Open Source Search – Wikia Search, the search project from the same folks who brought you Wikipedia, has launched in alpha form. They say right up front that the current results are pretty bad, but their plan is to refine them based on user feedback. For starters, any user can contribute (or refine) a “miniarticle” to appear at the top of a group of search results; if you think you know a lot about goldfish or gangsters or whatever, you can introduce the search results for that term.
There’s also a bit of social network mixed in here; you can create a user profile and add your own photo and interests and other descriptive information, and then associate yourself with search pages, as well as start to build a network of friends. It remains to be seen whether they can take a serious run at other people-powered search engines like Mahalo, let alone the search juggernaut that is Google, but it’s refreshing to see an alpha launch that actually is early enough for user feedback to make a difference.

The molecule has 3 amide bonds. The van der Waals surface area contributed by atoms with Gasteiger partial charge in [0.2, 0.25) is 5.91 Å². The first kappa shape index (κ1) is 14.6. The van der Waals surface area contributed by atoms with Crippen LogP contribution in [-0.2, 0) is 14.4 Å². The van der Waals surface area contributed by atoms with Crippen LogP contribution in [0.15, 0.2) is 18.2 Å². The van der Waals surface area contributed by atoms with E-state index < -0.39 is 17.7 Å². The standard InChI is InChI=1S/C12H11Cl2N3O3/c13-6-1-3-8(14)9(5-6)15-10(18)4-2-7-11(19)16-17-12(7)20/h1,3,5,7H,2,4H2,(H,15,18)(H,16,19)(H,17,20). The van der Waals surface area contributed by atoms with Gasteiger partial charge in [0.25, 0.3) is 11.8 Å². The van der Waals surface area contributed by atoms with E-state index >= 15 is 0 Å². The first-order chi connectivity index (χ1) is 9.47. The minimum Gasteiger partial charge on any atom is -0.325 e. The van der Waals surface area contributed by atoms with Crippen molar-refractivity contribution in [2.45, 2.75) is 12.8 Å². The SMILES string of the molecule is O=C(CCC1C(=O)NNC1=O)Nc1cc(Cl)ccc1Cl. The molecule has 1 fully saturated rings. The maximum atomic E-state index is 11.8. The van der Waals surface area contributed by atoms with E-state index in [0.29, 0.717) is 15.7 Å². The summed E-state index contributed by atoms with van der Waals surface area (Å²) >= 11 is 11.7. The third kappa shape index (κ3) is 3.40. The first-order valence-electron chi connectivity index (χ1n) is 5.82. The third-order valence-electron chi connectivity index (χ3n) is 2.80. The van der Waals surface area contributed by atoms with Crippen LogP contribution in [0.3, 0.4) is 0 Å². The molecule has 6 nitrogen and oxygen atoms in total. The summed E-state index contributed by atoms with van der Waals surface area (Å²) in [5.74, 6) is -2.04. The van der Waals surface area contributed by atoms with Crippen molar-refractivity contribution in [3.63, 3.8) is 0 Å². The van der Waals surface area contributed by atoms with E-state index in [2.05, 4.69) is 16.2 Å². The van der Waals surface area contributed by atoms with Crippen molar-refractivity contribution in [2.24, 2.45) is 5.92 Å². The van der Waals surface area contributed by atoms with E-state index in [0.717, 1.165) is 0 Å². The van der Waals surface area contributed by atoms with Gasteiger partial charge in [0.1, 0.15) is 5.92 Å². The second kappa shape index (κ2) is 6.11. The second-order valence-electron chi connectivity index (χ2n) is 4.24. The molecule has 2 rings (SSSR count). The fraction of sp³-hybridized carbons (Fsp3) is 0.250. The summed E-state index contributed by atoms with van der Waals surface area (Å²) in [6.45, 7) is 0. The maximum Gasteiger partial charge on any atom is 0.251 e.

Reduce Email Clutter – Lots of sites these days want to confirm registration via email, and you always have to wonder whether it’s good to give them your real email address. With Slopsbox, you just use any address you like @slopsbox.com and then pick up the (incoming only) mail through their web interface. We’ve covered similar services before; the new feature here is that Slopsbox lets you add your own domains to their list. So if you have a domain hanging around that you don’t use for email (and all too many web workers have a spare domain or twenty), you just adjust its MX record and then you can pick up its email the same way via the Slopsbox web site.
Bad Day at the Office – This amusing little compilation video has been making the rounds, but if you’re not one of the two million folks who have seen it on YouTube already, take five minutes and have a look. I’m sure most of the office meltdowns it shows are staged, but even so, you can bask in the happy feeling that as a web worker you’re exempt from much of this stuff.